SOMETHING TO SING ABOUT
If you still haven’t gotten around to checking out those divine new digs at Disney Hall, here’s your chance. The Los Angeles Master Chorale is getting in tune for its 2004-2005 season. Music Director Grant Gershon will be at the helm for the Chorale’s 41st season with a musical menu that has something for everyone.
The season opens Oct. 3 with organ masterworks by Dvorak, James MacMillan and Morten Lauridsen. For music lovers, it’s a must. At long last, they’ll be able to see and finally hear Frank Gehry’s whimsical and over-the-top concert organ.
In fact, the entire season was designed with the sleek modern marvel in mind.
“The superlative acoustics of Disney Hall have allowed us to program our most dynamically eclectic season to date,” Gershon explains. “For the first time in our history, the chorale has the opportunity to explore an incredibly rich repertoire of music for organ and voices in our own home.” Featured soloists will include pipesters James Buonemani, David Goode and James Walker.
The LAMC will also introduce two world premieres including Steve Reich’s “You Are (Variations),” a techno-rich choral work four years in the making. Another irresistible offering will be the Los Angeles premiere of “Water Passion After Saint Matthew,” a splashy homage to H2O and the rituals that surround it. The production will be christened by Oscar-winning composer Tan Dun. It’s billed as an ever changing symphony of drips, gurgles, splashes, bubbles and crashes emanating from unlikely sources such as soda bottles, Tibetan cymbals, chimes, stones and ancient stringed instruments. One thing’s for sure, it doesn’t sound like your run-of-the-mill musical fare.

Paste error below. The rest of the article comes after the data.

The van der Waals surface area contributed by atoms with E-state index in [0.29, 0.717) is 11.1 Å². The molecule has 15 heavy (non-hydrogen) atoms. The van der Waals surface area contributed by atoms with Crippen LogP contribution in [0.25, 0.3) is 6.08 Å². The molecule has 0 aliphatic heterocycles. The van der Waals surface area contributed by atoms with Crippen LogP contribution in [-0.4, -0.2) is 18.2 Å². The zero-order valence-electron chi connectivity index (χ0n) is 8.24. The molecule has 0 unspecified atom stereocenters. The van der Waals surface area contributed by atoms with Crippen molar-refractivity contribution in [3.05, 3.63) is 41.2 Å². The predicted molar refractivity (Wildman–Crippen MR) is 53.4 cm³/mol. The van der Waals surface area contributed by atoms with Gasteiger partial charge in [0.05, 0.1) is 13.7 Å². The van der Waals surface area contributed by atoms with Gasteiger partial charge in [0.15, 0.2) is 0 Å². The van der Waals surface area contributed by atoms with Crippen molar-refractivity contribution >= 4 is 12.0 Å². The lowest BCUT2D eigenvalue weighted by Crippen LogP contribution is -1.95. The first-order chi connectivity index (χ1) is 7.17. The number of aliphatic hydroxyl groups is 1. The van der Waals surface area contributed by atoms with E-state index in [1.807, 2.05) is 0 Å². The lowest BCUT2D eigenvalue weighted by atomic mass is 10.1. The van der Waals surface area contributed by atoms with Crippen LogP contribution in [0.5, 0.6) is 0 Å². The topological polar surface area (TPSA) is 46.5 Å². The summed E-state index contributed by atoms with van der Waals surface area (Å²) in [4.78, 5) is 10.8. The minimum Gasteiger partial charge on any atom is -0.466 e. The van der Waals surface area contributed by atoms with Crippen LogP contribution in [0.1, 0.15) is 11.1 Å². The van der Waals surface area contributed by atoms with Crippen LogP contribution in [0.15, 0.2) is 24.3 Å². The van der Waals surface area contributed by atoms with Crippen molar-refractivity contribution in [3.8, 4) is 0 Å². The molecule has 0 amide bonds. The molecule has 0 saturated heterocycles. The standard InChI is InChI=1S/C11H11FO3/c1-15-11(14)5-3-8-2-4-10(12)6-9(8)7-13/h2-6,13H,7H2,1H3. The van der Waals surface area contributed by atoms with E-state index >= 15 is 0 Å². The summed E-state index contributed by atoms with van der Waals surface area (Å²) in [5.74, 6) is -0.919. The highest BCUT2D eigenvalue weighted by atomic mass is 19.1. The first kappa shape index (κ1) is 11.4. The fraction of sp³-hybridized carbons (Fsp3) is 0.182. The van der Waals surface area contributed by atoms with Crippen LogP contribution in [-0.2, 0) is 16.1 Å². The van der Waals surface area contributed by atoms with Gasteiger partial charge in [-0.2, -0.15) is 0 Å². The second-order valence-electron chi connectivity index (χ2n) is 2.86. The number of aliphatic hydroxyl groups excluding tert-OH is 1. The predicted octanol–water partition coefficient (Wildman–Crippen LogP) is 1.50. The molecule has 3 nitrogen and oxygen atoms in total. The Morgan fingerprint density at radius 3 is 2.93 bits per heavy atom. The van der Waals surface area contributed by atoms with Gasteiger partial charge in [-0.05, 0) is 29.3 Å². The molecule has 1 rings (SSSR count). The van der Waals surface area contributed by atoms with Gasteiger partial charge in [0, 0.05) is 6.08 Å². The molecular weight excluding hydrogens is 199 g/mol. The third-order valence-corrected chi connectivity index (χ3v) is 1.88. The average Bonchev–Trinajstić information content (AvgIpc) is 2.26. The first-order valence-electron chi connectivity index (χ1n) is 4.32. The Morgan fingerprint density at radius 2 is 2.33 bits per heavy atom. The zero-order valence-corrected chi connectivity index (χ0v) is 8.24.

If you’d rather go for Baroque, check out the holiday program, which features Bach’s “Christmas Oratorio” with organist Fredrick Swann as the featured soloist.
Voices will unite with longtime favorites like Gabrieli’s “Venetian Motets,” Bach’s “Jesu, Joy of Man’s Desiring” and Pachelbel’s “Magnificat in G.” You can also get in the holiday spirit with selections by German composer Praetorius and Hallelujah!-the chorus from Handel’s “Messiah.”
Although the Master Chorale will be doing a fair share of new and experimental music, there’s always room for the tried and true. “For many people, Baroque is what holiday music is all about,” Gershon says. “The great music of Gabrieli, Handel and Bach transport us to a time of joyous season celebration.” So with that, let the celebration begin!